Over 15,000 paintings and sketches depicting scenes of life during wartime have been sitting in a basement in Washington, D.C., collecting dust. “It’s what I call the most famous collection no one has ever heard of,” said Renee Klish, Army Art Curator at the U.S. Army Center of Military Art. A sampling of this impressive collection — created by American soldiers during active service– is finally making its debut.
Last Friday, the National Constitution Center
in Philadelphia unveiled a new exhibit entitled Art of the American Soldier, which features 250 of these rarely-seen works of art, organized into sections such as: A Soldier’s Life, A Soldier’s Duty, A Soldier’s Sacrifice, and The American Soldier. The exhibit depicts everyday military life from training and deployment to combat and sacrifice. The unique perspective from which this art has been created (through the eyes of America’s soldiers) in many cases adds a deeply emotional and personal dimension to the work.
The exhibit also surfaces the rich history of the successful Army Art Program and burgeoning artist-in-residence program. The U.S. Army’s art program began in an official capacity during World War I as the Army realized the dual importance of art as historical record and a means to boost morale. Eight artists were commissioned into the Corps of Engineers and sent overseas with the mission to capture the life and activity of American soldiers in any medium or style of their choice.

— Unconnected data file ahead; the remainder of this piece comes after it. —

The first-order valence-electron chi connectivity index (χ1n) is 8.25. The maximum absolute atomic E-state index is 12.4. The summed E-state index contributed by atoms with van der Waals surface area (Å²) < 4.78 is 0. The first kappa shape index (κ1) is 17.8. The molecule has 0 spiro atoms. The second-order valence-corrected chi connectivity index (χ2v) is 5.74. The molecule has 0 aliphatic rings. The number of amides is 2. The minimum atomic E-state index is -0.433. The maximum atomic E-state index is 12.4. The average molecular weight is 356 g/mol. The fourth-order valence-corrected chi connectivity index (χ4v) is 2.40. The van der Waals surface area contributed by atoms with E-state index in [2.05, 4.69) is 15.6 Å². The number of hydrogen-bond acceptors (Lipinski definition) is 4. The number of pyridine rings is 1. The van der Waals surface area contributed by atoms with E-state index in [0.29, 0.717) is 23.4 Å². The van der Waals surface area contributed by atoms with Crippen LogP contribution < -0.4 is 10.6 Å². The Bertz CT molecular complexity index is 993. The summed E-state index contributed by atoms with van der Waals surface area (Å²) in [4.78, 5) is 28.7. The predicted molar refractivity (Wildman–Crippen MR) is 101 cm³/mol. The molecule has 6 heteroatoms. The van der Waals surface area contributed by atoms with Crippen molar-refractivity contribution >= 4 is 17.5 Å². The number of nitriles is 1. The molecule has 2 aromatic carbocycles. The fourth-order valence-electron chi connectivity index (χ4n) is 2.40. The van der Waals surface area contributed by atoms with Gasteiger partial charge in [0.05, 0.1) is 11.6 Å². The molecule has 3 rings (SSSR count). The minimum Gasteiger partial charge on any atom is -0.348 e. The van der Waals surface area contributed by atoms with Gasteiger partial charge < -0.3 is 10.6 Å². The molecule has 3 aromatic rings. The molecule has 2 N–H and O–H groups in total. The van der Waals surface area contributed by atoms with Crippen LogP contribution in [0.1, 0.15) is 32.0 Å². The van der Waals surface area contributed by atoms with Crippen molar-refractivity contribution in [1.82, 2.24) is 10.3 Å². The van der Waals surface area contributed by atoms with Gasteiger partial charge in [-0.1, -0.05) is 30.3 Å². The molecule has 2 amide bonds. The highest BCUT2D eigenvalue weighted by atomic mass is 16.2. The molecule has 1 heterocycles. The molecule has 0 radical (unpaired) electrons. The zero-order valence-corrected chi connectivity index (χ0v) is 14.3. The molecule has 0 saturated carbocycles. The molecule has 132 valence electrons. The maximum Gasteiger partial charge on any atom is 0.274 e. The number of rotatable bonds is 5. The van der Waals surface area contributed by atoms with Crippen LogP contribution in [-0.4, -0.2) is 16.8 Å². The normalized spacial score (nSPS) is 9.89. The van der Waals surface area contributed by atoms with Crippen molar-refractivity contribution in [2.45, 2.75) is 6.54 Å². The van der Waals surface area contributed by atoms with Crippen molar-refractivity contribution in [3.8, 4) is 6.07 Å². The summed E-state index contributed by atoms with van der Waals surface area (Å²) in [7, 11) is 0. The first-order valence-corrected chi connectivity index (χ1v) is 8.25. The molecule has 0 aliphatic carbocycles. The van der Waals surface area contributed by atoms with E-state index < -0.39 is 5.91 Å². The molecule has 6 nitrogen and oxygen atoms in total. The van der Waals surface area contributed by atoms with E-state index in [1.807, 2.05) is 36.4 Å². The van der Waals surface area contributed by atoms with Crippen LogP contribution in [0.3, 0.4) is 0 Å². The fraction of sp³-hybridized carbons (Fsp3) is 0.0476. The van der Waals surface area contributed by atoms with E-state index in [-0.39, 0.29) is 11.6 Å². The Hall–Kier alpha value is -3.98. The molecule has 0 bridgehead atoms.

During World War II, the Army revived the program with a War Art Unit and established its Historical Division to preserve these works of art. Over time, the Army Art Program has deployed active duty artists to wars in Vietnam and the Persian Gulf, to humanitarian efforts in places such as Haiti and Panama, and to peacekeeping missions in Bosnia and Kosovo.
Soldier artists, as part of an official artist-in-residence program, are also in the field today serving in Iraq and Afghanistan. Together, over 1,300 soldiers have contributed nearly 16,000 works of art.
At a preview of the Art of the American Soldier exhibit at the Pentagon this past July, MSG Martin J Cervantez, who served in Afghanistan and on several humanitarian projects, said as the Army’s artist-in-residence “you have carte blanche to paint your view of history.” Army artists are allowed to paint in any style as long as they are depicting army life in a recognizable form. When MSG Cervantez was not carrying his weapon or commanding a post, he was sketching and painting scenes that communicated “that’s what I did, that’s what I saw, that’s where I was.”
If you can’t make it to Philadelphia, the National Constitution Center has also launched an online gallery where you can view art dating back to the early 1900s. Additionally, veterans of any branch of the military (or their families) can submit artwork to the gallery that they produced during or after their military careers. Select pieces from the online gallery will be displayed inside the exhibition.
Art of the American Soldier
September 24, 2010-January 1, 2011
Images courtesy of the National Constitution Center: Landing Zone
by John Wehrle, Vietnam, 1966 (Top); War and Peace by Peter Hurd, WWII, 1942